Meanwhile, fighting occurred at Averysboro, N.C.; Paducah, Ky.; Pleasant Hill, La. and
Fort Pillow, Tennessee. The fighting at Fort Pillow is known yet today as the Fort Pillow “Massacre”.
Accounts differed as to the number of troops killed, but after an Investigation it was determined that
nearly 350 Union men were killed. Most of the 262 African-American troops stationed there died in this battle.
Confederate losses were near 100, killed and wounded.
General Grant wasted little time in planning the spring offensive. In his first meeting with
George Meade, commander of the Army of the Potomac, Meade offered his resignation. He believed that Grant would want to put one of his western generals in command, so he offered to step aside. Grant would not hear of it; he wanted Meade to continue as commander. This move was the right thing to do to maintain the morale of the army. As the campaign progressed the Army of the Potomac would become known more as Grant’s Army than Meade’s.
On the 17th of March Grant and Sherman met at Nashville to finalize plans for the spring offensive. Grant was in a hurry to return to Washington, so he had Sherman and General Grenville Dodge travel to Cincinnati with him so they could hammer out the details of the campaign. For two days in a hotel room they poured over maps and paperwork to come up with a “grand strategy” to end the war. General Dodge was there to keep track of the details of their plan.
At the end of their meeting it boiled down to Grant going for Robert E. Lee and Sherman going for Joe Johnston. Sherman was given command of the Military Division of the Mississippi and
Grant would make his headquarters in the East, not behind a desk in Washington, but traveling with the Army of the Potomac.
Grant and Sherman’s plans fit perfectly with what President Lincoln had wanted since early in the war. In Grant he had found the general that could and would get the job done. Both armies were to keep constant pressure on Lee’s and Johnston’s armies.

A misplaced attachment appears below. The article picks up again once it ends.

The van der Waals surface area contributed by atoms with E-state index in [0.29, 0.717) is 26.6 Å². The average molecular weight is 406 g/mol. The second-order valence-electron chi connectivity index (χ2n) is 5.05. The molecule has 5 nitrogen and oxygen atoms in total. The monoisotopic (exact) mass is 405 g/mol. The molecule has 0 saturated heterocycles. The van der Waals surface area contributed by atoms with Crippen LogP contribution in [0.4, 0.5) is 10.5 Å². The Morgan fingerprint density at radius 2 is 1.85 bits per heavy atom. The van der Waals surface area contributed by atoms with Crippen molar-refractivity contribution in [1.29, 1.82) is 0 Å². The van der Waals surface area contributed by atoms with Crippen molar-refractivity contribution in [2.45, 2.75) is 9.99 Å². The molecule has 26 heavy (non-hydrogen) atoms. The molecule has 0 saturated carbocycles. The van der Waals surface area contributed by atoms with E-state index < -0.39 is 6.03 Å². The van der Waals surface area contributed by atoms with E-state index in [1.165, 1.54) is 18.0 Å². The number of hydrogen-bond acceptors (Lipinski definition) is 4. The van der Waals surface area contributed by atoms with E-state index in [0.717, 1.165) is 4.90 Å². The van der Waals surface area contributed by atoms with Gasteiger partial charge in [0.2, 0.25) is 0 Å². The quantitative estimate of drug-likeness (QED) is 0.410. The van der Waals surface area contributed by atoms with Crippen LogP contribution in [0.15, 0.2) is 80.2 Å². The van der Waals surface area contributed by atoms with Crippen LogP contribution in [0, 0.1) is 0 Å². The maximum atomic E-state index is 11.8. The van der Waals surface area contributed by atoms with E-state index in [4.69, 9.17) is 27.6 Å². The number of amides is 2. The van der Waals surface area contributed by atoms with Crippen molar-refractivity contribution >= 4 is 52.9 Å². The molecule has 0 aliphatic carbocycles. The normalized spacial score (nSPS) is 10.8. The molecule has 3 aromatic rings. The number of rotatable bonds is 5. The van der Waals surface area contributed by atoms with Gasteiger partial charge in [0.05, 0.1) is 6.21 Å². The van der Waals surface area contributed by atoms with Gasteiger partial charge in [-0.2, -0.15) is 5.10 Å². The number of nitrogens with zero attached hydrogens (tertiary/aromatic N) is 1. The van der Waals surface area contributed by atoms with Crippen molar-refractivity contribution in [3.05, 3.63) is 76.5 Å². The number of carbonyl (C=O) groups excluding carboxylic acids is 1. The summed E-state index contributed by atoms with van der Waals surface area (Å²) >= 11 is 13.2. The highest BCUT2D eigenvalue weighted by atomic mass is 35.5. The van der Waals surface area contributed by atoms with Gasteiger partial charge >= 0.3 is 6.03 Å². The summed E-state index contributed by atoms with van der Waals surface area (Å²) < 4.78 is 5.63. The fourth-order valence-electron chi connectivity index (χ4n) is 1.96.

President Lincoln told Grant, “All he ever wanted or had ever wanted was someone who would take responsibility and act. . .” Soon, Grant had his first run-in with Secretary Edwin Stanton. As Grant began ordering troops away from the defenses of the Capital, Stanton thought he should intervene and countermand Grant’s orders. When Grant wouldn’t back down to the overbearing Stanton, Stanton said they had better go talk with the President. Grant agreed and when Lincoln asked him to state his case, Grant said, “I have no case to state. I am satisfied as it is.” Stanton then stated his case and Lincoln answered, “You and I, Mr. Stanton, have been trying to boss this job, and we have not succeeded very well with it. We have sent across the mountains for Mr. Grant, as Mrs. Grant calls him. . . and I think we had better leave him alone to do as he pleases.”
With the matter clearly stated, Grant was able to organize and plan the campaign without further interference. General Meade’s Army of the Potomac was to follow General Robert E. Lee’s Army of Northern Virginia wherever it went. General Benjamin Butler was to disrupt and destroy
General Lee’s line of communications and General Sherman’s forces (Armies of the Ohio, Tennessee
and Cumberland) were to advance through Georgia against Confederate General Joseph Johnston’s
Army of the Tennessee.
By the beginning of May 1864, the only remaining question was whether Grant or Sherman would be the first to move upon the enemy forces. It was Sherman in the West on May 4 who began to move south out of Chattanooga, Tennessee towards Atlanta, Georgia. Sherman’s three armies numbered 98,000 troops and Johnston’s forces totaled 62,000.
In the East the Army of the Potomac (118,000 troops) opened the fighting against the Army of
Northern Virginia (61,000 troops) at the Battle of the Wilderness on May 5, 1864.
– Don C. White is a Palos Hills historian who loves delving into the Civil War. His columns run on occasion in the Reporter.